Last year I took a two day short sight seeing trip to Jordan. The idea was to rent a car from the airport and look at everything that was possible in two days. We went to the Dead Sea (the novelty dies down in 15 minutes once you realize that only thing to do is float on your back. period), Petra, Jerash, Aqaba, Wadi-e-Ram, mount Nebo (where you can receive welcoming texts from Israeli cellphone services on your cellphone) etc.

My colleague was harassed at the immigration on why did he come to Jordan (both of us had a green passport and advance clearance had already been taken by Jordanian Embassy from their Interior Ministry before granting us a tourist visa) however we were let off after half an hour of meaningless questioning.

While driving along the Dead Sea we came to many check posts commanded by Jordanian Army with a tank, a jeep mounted machine gun and a few soldiers. Dead Sea is as wide as Indus River and Israel is on the other side of it. At every checkpost they would address us with Arabic salutations i.e., Alhamdolillah Ala Salama (thank God for your safety) or Yateek Al Afiya ([God] gives you wellness). Though not used to speaking in Arabic  we would reply in English. As non-western and non-arabic tourists, the officers would be surprised to find us in that area. They would ask us for our passports and inquire where are we taking that road. On finding a suitable reply they would let us proceed never checking the car nor the trunk (not that it contained anything).

After six checkposts, we got used to the routine. When we approached the seventh checkpost, before the car came to stop by the officer, my colleague who was sitting on the passenger seat slightly bent down to open the dashboard and take out our passports. From the corner of my eye I could see that the officer on the machine gun mounted jeep suddenly became alert and took the aim of my colleague. I whispered under my breath in a very strict tone “Bhench##$. Leave whatever you are doing and sit back slowly”. Luckily he did as he was told. The officer on the road came to my side of the window once the car stopped completely and followed the same routine of questioning and passport. The guy on the jeep remained alert all the time with the gun loaded and aimed towards us. Finally, when the officer was satisfied, he let us go and the officer on the jeep relaxed. This was a close call. I told my colleague to never do anything so stupid unless specifically asked for by the officer.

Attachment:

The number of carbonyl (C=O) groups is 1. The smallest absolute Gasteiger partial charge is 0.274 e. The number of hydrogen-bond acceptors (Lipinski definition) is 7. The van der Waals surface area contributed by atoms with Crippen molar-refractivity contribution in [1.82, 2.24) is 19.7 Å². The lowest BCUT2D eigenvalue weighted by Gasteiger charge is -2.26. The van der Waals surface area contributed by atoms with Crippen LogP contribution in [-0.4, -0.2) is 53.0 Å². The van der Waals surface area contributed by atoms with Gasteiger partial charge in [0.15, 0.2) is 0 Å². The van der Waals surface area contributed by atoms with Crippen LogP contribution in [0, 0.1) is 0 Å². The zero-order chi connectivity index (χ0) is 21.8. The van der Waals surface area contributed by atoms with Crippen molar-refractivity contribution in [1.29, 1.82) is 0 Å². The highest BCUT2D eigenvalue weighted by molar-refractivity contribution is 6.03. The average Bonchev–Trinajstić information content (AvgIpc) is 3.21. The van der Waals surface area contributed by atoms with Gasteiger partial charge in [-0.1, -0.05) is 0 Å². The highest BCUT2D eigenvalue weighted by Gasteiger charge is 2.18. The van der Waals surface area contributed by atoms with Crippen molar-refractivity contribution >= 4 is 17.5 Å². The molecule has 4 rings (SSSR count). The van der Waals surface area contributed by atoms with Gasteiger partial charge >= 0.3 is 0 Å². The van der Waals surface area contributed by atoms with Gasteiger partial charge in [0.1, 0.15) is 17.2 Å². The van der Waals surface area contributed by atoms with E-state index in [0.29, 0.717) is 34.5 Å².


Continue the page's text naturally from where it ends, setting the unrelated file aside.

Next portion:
From now on we moved inwards into the country to go towards Aqaba (newly developed sea port on red sea) and again the same routine of checkposts every few miles. Finally, at one of the checkpost we decided to use Arabic. Whats the use of knowing a foreign language if you can’t use it. We thought, what the hell, we might get some smiles out of the people. So at the next checkpost, when the military officer said Alhamdolliah ala salamah, we replied Allah sallimak which also means the same thing. Then he asked where are we going and we said Aqabah. Then he asked for our documents and we brought out our passports. He asked us to step out of the car and stepped back to the check post never turning his back to us and though not shouting yet announcing that yehki bil arabi..yehki bil arabi (they are talking in arabic)…everyone loaded their guns…we froze…their superior officer came and asked us where were we going. Ordered us to open the trunk and went through our backpacks as well as dashboard and even had someone look under the seats. After some more meaningless questions he let us go.

From then onwards, our communication in Jordan even where the guy didn’t know an iota of English was in English or sign language.

The trip otherwise was wonderful